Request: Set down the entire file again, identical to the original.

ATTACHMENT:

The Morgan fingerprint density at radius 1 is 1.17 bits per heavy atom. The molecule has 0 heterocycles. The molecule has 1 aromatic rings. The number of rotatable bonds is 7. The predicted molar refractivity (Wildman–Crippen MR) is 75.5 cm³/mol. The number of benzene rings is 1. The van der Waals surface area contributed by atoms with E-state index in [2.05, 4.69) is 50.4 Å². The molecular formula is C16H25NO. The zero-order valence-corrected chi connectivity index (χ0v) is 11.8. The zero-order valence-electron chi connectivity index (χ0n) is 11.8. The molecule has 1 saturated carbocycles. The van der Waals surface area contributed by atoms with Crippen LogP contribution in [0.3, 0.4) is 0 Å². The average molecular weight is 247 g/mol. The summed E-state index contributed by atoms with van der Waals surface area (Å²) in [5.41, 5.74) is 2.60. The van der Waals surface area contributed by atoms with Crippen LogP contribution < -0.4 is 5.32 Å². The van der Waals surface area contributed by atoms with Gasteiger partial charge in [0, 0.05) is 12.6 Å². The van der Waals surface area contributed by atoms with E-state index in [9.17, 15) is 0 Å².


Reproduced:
The Morgan fingerprint density at radius 1 is 1.17 bits per heavy atom. The molecule has 0 heterocycles. The molecule has 1 aromatic rings. The number of rotatable bonds is 7. The predicted molar refractivity (Wildman–Crippen MR) is 75.5 cm³/mol. The number of benzene rings is 1. The van der Waals surface area contributed by atoms with E-state index in [2.05, 4.69) is 50.4 Å². The molecular formula is C16H25NO. The zero-order valence-corrected chi connectivity index (χ0v) is 11.8. The zero-order valence-electron chi connectivity index (χ0n) is 11.8. The molecule has 1 saturated carbocycles. The van der Waals surface area contributed by atoms with Crippen LogP contribution in [0.3, 0.4) is 0 Å². The average molecular weight is 247 g/mol. The summed E-state index contributed by atoms with van der Waals surface area (Å²) in [5.41, 5.74) is 2.60. The van der Waals surface area contributed by atoms with Crippen LogP contribution < -0.4 is 5.32 Å². The van der Waals surface area contributed by atoms with Gasteiger partial charge in [0, 0.05) is 12.6 Å². The van der Waals surface area contributed by atoms with E-state index in [9.17, 15) is 0 Å².